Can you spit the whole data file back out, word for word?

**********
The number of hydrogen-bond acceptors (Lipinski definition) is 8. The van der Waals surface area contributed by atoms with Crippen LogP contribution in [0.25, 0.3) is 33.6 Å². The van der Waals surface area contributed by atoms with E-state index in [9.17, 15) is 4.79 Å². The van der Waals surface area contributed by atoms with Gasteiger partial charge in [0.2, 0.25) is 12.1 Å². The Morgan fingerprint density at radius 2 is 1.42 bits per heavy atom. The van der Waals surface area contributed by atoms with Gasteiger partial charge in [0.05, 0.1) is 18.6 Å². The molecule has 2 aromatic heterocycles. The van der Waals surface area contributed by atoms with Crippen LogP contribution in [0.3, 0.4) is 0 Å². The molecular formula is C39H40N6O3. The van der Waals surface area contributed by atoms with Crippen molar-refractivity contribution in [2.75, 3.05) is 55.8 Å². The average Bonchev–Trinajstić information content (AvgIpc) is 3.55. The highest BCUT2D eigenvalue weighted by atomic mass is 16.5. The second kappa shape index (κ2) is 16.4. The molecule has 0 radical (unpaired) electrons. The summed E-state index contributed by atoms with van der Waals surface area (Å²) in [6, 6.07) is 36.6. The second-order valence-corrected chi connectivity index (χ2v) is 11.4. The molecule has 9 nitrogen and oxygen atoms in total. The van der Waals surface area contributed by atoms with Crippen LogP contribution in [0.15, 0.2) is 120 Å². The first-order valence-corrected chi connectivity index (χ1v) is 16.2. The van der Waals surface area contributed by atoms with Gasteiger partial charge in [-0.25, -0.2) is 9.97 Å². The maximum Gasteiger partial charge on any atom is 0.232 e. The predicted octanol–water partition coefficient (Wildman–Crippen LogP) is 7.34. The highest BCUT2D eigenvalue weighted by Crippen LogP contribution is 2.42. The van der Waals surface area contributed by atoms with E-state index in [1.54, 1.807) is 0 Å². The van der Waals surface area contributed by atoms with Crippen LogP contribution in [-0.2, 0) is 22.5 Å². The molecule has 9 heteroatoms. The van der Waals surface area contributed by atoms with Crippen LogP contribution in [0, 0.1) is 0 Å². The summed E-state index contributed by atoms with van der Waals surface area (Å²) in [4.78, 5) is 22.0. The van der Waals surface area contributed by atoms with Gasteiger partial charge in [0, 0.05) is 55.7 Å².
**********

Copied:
The number of hydrogen-bond acceptors (Lipinski definition) is 8. The van der Waals surface area contributed by atoms with Crippen LogP contribution in [0.25, 0.3) is 33.6 Å². The van der Waals surface area contributed by atoms with E-state index in [9.17, 15) is 4.79 Å². The van der Waals surface area contributed by atoms with Gasteiger partial charge in [0.2, 0.25) is 12.1 Å². The Morgan fingerprint density at radius 2 is 1.42 bits per heavy atom. The van der Waals surface area contributed by atoms with Gasteiger partial charge in [0.05, 0.1) is 18.6 Å². The molecule has 2 aromatic heterocycles. The van der Waals surface area contributed by atoms with Crippen LogP contribution in [0.3, 0.4) is 0 Å². The molecular formula is C39H40N6O3. The van der Waals surface area contributed by atoms with Crippen molar-refractivity contribution in [2.75, 3.05) is 55.8 Å². The average Bonchev–Trinajstić information content (AvgIpc) is 3.55. The highest BCUT2D eigenvalue weighted by atomic mass is 16.5. The second kappa shape index (κ2) is 16.4. The molecule has 0 radical (unpaired) electrons. The summed E-state index contributed by atoms with van der Waals surface area (Å²) in [6, 6.07) is 36.6. The second-order valence-corrected chi connectivity index (χ2v) is 11.4. The molecule has 9 nitrogen and oxygen atoms in total. The van der Waals surface area contributed by atoms with Crippen LogP contribution in [0.15, 0.2) is 120 Å². The first-order valence-corrected chi connectivity index (χ1v) is 16.2. The van der Waals surface area contributed by atoms with Gasteiger partial charge in [-0.25, -0.2) is 9.97 Å². The maximum Gasteiger partial charge on any atom is 0.232 e. The predicted octanol–water partition coefficient (Wildman–Crippen LogP) is 7.34. The highest BCUT2D eigenvalue weighted by Crippen LogP contribution is 2.42. The van der Waals surface area contributed by atoms with E-state index in [1.54, 1.807) is 0 Å². The van der Waals surface area contributed by atoms with Crippen LogP contribution in [-0.2, 0) is 22.5 Å². The molecule has 9 heteroatoms. The van der Waals surface area contributed by atoms with Crippen LogP contribution in [0, 0.1) is 0 Å². The summed E-state index contributed by atoms with van der Waals surface area (Å²) in [4.78, 5) is 22.0. The van der Waals surface area contributed by atoms with Gasteiger partial charge in [0, 0.05) is 55.7 Å².